After Heath died in 1969, Mackenzie branched out into session work as a first-call musician for Henry Mancini, Billy May and Nelson Riddle whenever they recorded in London. He performed regularly with various groups on BBC Radio, sometimes as a leader, sometimes a sideman. In addition to performing, Mackenzie also wrote and arranged music, including several albums of atmospheric pieces to be used on soundtracks, plus the film score for the motion picture The Babysitter (1980). Never short of work, he chose to retire while still in his prime in 1995. He died on September 2, 2007, in Carshalton, Surry, England.
Frank Reidy was also one of the premier reed doublers in Great Britain from the 1950s through the 1980s. He was born on November 26, 1919. In his early years, he backed Peter Sellers and Spike Milligan on their Goon Show broadcasts. These programs were a great favorite of the Beatles, so they inadvertently heard Reidy as they were growing up!
Besides playing with all of the leading bands during that time, his greatest exposure as a player was as the tenor saxophone “voice” for the character “Zoot” on The Muppet Show. He is featured on all 120 episodes. Reidy also was the musician contractor (“fixer” in Great Britain) for EMI Recording Studios, although this was after the Beatles’ years at that facility. He died in Camden, London in February 1996.
Burns, Mackenzie and Reidy all played together with each other on numerous occasions, both before and after the historic Beatles session. Burns and Reidy probably worked together a bit more, as Mackenzie played exclusively with Ted Heath for so many years. All three were featured in music magazine ads with the instruments they endorsed, and there are other articles in which they give advice on playing, equipment, etc. They were certainly the cream of the crop of British jazz clarinets during the 1960s and onward.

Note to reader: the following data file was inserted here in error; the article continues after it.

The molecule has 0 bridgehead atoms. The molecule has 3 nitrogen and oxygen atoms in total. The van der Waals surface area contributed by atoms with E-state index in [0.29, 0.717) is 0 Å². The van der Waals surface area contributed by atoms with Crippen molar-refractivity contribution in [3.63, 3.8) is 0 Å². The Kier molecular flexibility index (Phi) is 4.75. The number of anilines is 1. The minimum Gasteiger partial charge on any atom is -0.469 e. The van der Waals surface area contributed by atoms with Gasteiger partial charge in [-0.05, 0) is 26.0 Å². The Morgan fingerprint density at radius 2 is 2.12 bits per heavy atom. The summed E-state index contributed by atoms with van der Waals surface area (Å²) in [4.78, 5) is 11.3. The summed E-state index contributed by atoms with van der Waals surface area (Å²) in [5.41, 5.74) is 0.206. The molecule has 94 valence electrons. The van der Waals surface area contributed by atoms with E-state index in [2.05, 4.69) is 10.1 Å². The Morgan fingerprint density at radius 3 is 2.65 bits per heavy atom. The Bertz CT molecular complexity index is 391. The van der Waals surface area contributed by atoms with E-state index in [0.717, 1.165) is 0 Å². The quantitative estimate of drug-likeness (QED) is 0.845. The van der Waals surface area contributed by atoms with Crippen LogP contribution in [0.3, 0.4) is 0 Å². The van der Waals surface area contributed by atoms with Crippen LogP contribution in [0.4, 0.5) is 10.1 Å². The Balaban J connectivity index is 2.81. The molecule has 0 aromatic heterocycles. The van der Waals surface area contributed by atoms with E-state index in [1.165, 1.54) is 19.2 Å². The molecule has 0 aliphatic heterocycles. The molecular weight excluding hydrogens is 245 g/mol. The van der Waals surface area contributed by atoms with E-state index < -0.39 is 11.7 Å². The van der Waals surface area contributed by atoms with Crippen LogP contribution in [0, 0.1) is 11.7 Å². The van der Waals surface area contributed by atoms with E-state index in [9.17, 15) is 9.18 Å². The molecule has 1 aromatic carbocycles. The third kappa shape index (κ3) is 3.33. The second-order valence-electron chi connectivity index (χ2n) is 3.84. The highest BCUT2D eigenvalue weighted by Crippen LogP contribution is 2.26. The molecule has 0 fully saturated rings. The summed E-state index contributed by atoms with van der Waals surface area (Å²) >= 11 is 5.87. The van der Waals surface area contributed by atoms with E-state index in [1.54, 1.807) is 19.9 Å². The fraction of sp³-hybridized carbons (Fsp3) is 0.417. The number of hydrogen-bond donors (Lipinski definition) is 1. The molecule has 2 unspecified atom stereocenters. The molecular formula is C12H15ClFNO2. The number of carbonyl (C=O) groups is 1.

Having done the biographical research on these three amazing players, I also consulted with the great British saxophonist and composer Paul Harvey for some background information. He knew all three and graciously shared his memories with me in an email, remembering that Bob Burns was “definitely the most colorful character of the three.” Harvey praised his playing, not only as tenor sax soloist on Ravel’s Bolero with the Bournemouth Symphony Orchestra but also as tenor sax in a concert with the Benny Goodman Band. Henry Mackenzie was, according to Harvey, “a brilliant jazz player and a most modest and self-effacing man.” Harvey told of how he made the sometimes-tedious job of soundtrack recording fun. Frank Reidy was “the top doubler.” Harvey continued: “He used to drive round in a Rolls Royce, the boot [trunk] stuffed with flutes, oboes, saxophones, etc. Not only did he become the fixer for EMI Studios, but also for Elstree Studios and for The Muppet Show.”
A Symmetrical Story
To bring things full circle, last year, when I turned 64, I produced a recital at Loyola University New Orleans titled, “When I’m Sixty-Four,” to celebrate my birthday. For the final work on the program, I recreated the Beatles’ arrangement, with two clarinets, bass clarinet, piano and chimes. I did the best I could on vocals. The nerdy clarinet player who first heard this song in a darkened room would be surprised and, I hope, proud of his 64-year-old self, celebrating his career on the clarinet.
And to top this story off, I was recently asked by noted Beatles historian Jason Kruppa to participate in his soon-to-be-released podcast, Producing The Beatles, for an episode about “When I’m Sixty-Four.” Using newly isolated tracks from the original recording, I transcribed the clarinet parts, which we then took into the studio to record. Just like with the original production, our three clarinets added their parts by listening to the lead vocal, bass and drum track for tempo – no click tracks existed in 1966. It was great fun to “play with the Beatles.”
I would like to thank Paul Harvey for graciously giving background information for this article. Thanks also to James Gillespie for his encouragement, proofreading and longtime friendship. Special gratitude goes to Jason Kruppa for inspiring this research. His podcast Producing The Beatles gives great insight into how the Beatles used recording techniques and other instrumentalists to create their music.
About the Writer
John Reeks plays clarinet, bass clarinet and saxophones in the Louisiana Philharmonic Orchestra and is clarinet instructor on the faculty of Loyola University New Orleans. He serves as a Yamaha Performing Artist and a Ligaphone Artist. His clarinet teachers include Vito Platamone, Robert Marcellus and Stanley Weinstein.